Is Sugar Bad for your teeth?

16/02/2020
Eating suger

Did you know it’s not the amount of sugar intake, but the frequency in which you consume it?
Everybody has heard the saying “eating sweets will cause tooth decay”. It’s not the sugar itself that does the damage, but rather the chain of events that takes place after you eat that chocolate bar.

It’s the acids that the bacteria on your teeth release after breaking sugar down that are harmful. These acids easily dissolve your tooth enamel, increasing your risk of developing, cavities and gum disease. When acids combine with saliva, it forms plaque that resides in these cavities- the perfect environment for bacteria to colonise and cause tooth decay.

But if you were to indulge in sugary foods, it is less damaging if you consume that whole chocolate bar in one sitting rather than nibble on it throughout the day. The plaque production cycle is repeated every time you expose your teeth to sugars and carbohydrates.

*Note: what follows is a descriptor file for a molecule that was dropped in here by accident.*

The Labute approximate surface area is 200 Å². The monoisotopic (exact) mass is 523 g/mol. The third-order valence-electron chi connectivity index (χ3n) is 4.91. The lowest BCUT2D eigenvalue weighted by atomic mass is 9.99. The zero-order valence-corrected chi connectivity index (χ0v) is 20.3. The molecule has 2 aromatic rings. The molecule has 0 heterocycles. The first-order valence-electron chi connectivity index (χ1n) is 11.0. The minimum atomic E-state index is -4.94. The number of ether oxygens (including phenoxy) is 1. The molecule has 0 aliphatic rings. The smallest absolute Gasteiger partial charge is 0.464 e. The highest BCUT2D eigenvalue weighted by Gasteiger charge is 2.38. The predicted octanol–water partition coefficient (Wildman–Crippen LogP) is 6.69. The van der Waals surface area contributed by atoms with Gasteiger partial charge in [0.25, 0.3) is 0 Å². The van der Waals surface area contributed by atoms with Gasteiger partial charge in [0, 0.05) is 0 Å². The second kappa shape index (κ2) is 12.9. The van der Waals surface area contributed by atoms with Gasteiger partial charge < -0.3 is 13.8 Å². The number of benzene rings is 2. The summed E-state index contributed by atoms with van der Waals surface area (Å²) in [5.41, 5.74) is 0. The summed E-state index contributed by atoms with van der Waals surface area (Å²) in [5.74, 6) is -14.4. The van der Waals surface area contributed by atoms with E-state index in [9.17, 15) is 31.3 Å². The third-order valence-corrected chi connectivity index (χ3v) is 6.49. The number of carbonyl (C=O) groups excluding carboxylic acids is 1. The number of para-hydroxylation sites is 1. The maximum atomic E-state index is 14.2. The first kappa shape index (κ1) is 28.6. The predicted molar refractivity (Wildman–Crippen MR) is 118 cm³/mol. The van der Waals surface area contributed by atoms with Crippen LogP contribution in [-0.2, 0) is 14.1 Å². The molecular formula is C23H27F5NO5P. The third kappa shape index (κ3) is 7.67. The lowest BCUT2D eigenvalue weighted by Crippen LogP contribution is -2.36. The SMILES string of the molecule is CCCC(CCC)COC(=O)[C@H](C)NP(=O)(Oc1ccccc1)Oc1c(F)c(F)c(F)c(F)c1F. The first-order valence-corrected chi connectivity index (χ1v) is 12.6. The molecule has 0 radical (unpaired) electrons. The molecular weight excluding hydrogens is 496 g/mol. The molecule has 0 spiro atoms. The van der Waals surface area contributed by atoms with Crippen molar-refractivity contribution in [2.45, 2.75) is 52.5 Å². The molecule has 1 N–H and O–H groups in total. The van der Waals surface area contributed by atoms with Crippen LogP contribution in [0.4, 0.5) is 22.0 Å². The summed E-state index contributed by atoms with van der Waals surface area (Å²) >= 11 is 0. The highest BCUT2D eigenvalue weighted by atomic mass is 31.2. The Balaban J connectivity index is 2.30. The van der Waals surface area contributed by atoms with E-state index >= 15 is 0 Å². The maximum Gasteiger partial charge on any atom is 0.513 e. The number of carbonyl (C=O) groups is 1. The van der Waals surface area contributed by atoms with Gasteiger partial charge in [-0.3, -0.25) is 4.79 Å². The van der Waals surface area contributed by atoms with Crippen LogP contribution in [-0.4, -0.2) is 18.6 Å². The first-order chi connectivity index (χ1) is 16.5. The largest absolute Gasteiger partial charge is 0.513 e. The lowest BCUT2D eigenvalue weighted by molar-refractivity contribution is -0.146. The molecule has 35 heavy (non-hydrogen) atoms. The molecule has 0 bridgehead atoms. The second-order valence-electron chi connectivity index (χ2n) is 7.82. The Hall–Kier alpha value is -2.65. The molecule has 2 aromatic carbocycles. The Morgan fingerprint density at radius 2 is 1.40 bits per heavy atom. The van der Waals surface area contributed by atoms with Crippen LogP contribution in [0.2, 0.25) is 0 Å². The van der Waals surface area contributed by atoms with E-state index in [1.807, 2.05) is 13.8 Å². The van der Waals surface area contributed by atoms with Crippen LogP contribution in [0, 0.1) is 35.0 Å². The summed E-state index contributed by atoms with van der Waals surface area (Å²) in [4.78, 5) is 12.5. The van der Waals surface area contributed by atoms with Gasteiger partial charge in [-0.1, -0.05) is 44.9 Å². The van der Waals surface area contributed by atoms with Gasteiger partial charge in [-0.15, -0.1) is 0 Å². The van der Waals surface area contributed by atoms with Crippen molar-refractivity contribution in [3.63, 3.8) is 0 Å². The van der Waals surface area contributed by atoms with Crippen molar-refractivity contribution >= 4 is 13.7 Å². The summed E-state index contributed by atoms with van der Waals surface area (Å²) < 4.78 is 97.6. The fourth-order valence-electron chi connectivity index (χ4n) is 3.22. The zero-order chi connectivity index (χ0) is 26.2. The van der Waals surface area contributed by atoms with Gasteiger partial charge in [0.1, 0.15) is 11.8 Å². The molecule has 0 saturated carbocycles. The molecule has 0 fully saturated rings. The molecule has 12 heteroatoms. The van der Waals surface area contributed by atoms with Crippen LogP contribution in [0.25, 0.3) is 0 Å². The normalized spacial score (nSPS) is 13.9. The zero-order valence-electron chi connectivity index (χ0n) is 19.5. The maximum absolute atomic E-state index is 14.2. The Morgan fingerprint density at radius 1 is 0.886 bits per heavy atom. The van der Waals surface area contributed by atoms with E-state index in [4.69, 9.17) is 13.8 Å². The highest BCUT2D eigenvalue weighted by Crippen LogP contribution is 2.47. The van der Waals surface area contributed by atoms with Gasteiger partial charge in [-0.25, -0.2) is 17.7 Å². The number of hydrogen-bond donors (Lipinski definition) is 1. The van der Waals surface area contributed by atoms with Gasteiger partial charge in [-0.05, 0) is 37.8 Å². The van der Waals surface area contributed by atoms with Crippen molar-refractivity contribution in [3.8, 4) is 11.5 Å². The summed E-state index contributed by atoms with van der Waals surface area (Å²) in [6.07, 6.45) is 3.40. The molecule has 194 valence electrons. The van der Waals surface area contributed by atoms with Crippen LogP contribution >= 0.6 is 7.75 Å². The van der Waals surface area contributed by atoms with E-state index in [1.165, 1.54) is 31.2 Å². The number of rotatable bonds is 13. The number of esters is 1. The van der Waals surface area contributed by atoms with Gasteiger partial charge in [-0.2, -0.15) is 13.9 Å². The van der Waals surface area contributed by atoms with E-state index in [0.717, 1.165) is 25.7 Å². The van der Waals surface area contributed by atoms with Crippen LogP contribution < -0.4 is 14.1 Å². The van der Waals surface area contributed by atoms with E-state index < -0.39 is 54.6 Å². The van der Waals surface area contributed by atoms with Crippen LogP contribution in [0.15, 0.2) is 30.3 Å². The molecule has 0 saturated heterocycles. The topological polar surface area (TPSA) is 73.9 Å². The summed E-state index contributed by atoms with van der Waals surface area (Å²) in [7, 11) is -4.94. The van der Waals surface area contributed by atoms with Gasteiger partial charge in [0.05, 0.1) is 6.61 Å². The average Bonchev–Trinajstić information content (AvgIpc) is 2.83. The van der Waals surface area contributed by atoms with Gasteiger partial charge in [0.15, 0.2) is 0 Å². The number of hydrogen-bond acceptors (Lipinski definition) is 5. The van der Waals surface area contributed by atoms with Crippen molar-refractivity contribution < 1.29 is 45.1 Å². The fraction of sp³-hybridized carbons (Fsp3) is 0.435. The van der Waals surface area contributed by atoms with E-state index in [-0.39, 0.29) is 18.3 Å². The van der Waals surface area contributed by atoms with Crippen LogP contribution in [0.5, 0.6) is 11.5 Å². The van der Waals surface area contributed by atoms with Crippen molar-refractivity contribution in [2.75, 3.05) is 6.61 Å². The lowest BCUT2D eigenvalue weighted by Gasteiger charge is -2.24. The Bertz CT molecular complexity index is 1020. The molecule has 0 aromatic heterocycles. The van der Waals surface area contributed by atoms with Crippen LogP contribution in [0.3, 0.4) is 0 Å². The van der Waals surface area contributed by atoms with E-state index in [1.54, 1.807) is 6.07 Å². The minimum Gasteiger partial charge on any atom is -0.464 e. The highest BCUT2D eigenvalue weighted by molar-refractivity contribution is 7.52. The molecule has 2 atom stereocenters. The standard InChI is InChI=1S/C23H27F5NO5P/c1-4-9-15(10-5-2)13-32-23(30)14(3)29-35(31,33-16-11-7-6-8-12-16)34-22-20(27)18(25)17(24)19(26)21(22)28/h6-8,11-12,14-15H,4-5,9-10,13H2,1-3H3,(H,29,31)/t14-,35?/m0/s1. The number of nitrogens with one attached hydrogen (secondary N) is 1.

Some foods like dry cereal, hard candy and raisins can get stuck in between your teeth and can be neglected by ordinary brushing. DON’T FORGET TO FLOSS!

Tooth decay can progress through the layers of your teeth and infect the pulp layer found in the centre of each tooth. This can cause sensitivity, swelling and dull, throbbing pain. Before this happens, our team at Heath Street Dental work on preventative measures to avoid tooth decay in the first place. We offer a range of treatments to help maintain better oral health and encourage early diagnosis of dental disease through regular check-ups. 
For support or if you have any questions, our team are happy to help.